Dimensions of Well-being and the Millennium Development Goals

Rashida Haq, Uzma Zia


The concept of well-being has deep roots in philosophy
[Cantril (1965)]. Much later in the 19th century modern definitions of
well-being emerged. The utilitarian movement defined well-being
subjectively and proclaimed individuals’ well-being as an important goal
of individuals’ behaviour and public policy. During the 20th century
social scientists started to examine well-being empirically, but a
unified concept of wellbeing was lacking. At the beginning of the 20th
century, economists developed elaborate quantitative theories of
well-being, but rejected the possibility that individuals’ could provide
valid reports of their own well-being. In the second half of the 20th
century social scientists started to develop subjective measures of
well-being, and started to examine how these measures relate to
demographic variables or other characteristics of individuals [Andrews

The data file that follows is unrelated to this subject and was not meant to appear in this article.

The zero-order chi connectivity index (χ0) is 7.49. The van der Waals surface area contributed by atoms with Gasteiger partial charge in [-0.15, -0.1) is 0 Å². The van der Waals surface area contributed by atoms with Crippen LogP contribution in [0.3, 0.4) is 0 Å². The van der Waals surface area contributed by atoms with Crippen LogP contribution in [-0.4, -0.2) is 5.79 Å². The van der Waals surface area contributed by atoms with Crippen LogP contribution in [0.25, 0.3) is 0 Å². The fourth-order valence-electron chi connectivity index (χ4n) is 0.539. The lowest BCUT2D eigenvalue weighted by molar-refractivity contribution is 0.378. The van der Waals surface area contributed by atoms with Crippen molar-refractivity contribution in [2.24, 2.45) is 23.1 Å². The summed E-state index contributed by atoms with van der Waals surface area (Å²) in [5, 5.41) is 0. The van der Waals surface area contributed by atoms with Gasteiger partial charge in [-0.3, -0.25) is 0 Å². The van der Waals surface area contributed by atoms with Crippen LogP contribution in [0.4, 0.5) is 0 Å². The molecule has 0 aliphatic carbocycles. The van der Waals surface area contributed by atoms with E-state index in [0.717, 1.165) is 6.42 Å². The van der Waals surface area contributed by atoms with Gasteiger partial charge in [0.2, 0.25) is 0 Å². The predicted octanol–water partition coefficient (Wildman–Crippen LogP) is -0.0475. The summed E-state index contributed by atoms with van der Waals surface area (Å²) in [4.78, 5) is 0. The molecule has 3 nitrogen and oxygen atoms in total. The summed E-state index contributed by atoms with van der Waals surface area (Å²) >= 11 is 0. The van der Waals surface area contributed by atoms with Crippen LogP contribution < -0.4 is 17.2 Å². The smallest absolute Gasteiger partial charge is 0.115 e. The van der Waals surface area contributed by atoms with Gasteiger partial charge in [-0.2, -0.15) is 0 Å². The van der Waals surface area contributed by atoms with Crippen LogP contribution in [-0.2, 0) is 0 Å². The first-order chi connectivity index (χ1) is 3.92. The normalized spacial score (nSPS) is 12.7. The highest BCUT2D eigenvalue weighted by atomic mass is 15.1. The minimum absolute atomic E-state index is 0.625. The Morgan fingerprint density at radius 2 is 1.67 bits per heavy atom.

and Withey (1976)]. The relationship between GDP and well-being likely
depends on how rich a country is. As income increases it contributes
little to overall well-being at low levels of GDP in poor country, since
only a narrow segment of the population is benefiting directly.
Moreover, as noted by Sen (2001) non-monetary benefits such as health
and education that improve individual capabilities are often more
important than income in poor countries. As the benefits of continued
growth trickle down to a burgeoning middle class, social well-being
rises dramatically [Torras (2008)]. It is in this context that a number
of alternatives to GDP have been introduced. For example, the United
Nations Development Programme’s (UNDP) human development index (HDI)
uses GDP per capita to measure “access to economic resources” in
well-being assessments but accords it only one-third weight in
determination of the level of human development. Although national
income accounting measures may sometimes not agree with popular
perceptions of trends in economic well-being, GDP per capita is one of
the three main components of the HDI, whose objective is to indicate the
capability of people “to lead a long and healthy life, to acquire
knowledge and to have access to resources needed for a decent standard
of living” [Osberg and Andrew (2005)].

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DOI: https://doi.org/10.30541/v47i4IIpp.851-876


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